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YMMV / Jackpot

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  • Awesome Music: "Jet Set", composed by former Manfred Mann guitarist Mike Vickers and used as the theme for the original 1974–75 run. It would be adapted for the syndicated This Week in Baseball later in the decade.
  • Negated Moment of Awesome: Per one account, at one point in the NBC run a $50,000 Super Jackpot was at stake and the contestant didn't answer the riddle correctly; it sent the audience into a near-riot, disrupting the taping.
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  • Replacement Scrappy: Mike Darrow, although to be fair, he got the longest-running version.
  • Spiritual Successor: One of GSN's original games, Hollywood Showdown (created by Bob Stewart's son Sande), had a fairly similar format.
  • They Changed It, Now It Sucks!:
    • Lin Bolen's changes, instituted on June 30, 1975.
      • Most egregiously, the questions changed from riddles to general-knowledge questions of the yes-no, true-false, and multiple-choice varieties.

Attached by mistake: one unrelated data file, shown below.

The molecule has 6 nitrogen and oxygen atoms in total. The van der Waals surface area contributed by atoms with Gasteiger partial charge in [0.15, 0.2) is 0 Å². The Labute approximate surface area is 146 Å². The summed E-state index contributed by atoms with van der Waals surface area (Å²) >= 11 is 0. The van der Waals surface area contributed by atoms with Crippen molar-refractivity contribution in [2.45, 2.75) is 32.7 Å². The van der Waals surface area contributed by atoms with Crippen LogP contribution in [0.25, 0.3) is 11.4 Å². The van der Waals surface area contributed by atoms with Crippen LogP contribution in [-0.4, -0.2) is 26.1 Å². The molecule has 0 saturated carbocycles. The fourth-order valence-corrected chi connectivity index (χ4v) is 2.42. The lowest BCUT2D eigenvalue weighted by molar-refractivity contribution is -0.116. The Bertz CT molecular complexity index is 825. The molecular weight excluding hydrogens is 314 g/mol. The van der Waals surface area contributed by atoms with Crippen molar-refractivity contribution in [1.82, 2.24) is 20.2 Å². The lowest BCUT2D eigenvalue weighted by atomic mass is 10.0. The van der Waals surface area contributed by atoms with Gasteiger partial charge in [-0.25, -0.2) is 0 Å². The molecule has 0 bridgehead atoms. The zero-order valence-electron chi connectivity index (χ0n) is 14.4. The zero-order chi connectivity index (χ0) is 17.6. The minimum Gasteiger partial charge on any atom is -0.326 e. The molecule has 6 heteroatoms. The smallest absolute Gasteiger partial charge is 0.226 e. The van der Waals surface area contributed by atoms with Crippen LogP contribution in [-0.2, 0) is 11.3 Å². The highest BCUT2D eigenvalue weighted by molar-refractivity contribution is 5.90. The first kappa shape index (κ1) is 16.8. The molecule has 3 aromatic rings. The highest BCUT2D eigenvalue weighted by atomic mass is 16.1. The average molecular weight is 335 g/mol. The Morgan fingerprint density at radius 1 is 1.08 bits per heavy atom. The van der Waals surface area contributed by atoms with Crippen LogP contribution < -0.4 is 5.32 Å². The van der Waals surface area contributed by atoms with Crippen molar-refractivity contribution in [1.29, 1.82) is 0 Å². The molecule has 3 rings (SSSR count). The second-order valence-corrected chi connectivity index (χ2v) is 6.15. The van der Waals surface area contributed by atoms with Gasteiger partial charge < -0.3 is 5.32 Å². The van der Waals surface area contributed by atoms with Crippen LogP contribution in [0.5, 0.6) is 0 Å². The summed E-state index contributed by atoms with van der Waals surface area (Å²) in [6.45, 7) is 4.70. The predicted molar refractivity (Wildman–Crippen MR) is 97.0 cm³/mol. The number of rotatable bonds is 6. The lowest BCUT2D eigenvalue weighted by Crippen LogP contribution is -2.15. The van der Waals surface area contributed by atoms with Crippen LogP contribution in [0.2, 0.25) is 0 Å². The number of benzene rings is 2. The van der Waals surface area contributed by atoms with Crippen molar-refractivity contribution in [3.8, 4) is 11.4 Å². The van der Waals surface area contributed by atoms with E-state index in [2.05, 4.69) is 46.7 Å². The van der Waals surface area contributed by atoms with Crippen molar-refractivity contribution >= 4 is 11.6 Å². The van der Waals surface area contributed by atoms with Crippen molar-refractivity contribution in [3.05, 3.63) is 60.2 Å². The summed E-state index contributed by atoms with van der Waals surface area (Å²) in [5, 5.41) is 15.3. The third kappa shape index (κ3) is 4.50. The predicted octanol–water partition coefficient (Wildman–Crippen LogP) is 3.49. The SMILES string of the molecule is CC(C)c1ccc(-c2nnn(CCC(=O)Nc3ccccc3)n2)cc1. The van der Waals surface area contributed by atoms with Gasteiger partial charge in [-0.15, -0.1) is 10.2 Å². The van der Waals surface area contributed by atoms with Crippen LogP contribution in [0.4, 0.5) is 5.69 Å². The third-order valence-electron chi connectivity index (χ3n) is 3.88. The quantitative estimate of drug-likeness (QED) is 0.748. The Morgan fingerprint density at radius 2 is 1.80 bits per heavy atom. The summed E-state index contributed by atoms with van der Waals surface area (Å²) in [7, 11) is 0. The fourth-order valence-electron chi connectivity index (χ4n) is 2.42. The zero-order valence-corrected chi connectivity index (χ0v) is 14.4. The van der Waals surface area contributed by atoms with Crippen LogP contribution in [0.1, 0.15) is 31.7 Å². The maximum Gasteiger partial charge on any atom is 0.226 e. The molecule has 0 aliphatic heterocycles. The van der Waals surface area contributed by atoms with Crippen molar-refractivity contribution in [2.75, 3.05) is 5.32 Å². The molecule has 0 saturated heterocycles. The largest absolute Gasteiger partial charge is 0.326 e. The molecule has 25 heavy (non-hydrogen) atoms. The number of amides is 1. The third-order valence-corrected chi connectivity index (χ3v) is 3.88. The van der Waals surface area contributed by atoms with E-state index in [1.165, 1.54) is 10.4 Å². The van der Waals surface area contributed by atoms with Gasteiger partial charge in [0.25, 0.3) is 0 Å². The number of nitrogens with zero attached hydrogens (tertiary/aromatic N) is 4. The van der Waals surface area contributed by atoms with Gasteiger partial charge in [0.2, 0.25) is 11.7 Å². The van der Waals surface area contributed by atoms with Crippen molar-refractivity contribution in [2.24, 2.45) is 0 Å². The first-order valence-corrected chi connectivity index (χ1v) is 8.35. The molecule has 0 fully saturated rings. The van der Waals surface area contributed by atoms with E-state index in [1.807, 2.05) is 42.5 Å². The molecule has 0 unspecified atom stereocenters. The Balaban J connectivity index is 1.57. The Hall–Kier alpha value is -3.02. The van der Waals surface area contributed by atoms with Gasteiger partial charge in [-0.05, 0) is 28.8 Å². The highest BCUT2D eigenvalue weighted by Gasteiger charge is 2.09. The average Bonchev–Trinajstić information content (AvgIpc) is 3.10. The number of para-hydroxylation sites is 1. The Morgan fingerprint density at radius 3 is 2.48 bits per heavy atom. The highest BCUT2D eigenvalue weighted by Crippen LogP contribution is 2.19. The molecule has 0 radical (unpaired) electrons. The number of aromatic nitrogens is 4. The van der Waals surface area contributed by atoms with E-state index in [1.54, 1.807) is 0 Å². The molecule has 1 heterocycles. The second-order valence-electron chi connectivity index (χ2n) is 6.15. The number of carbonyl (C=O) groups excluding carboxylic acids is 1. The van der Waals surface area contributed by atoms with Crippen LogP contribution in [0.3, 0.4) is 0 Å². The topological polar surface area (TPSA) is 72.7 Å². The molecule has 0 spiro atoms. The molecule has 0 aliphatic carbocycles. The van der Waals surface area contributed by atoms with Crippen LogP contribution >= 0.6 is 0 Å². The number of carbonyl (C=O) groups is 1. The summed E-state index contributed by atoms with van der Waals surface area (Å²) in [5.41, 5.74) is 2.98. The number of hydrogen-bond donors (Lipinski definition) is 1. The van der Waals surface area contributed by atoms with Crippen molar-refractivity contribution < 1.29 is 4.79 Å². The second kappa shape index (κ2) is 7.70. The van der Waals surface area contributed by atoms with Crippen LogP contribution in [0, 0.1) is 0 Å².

• The Target Number and Multiplier were dropped, with the Super Jackpot being established for a random amount from $2,000 to $10,000. This was far less than the $20,000+ Super Jackpots offered previously, and could actually end up being worth less than the Jackpot.
      • If the Jackpot Question was found, the Expert could either try to answer it right then, or go for the Super Jackpot by answering all of the other remaining questions in the game, including the Jackpot Question. If the Expert missed any of the remaining questions, the Jackpot was reset to $0 and a new Super Jackpot value was set — but if the Jackpot Question was the last one picked, the Super Jackpot was discarded.
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    • While the June 9, 1984 pilot marked the return to riddles, they were worth $150 with no Super Jackpot; instead, leaving the Jackpot Riddle until last added $5,000 to it. The pilot also had a bonus round ("Riddlegrams", recycled from Stewart's Shoot For the Stars and later into Double Talk) which didn't fit with the show's premise, along with being played only by the person holding the Jackpot Riddle and the then-current King/Queen of the Hill (an idea somewhat recycled from Stewart's unsold 1982 pilot Twisters).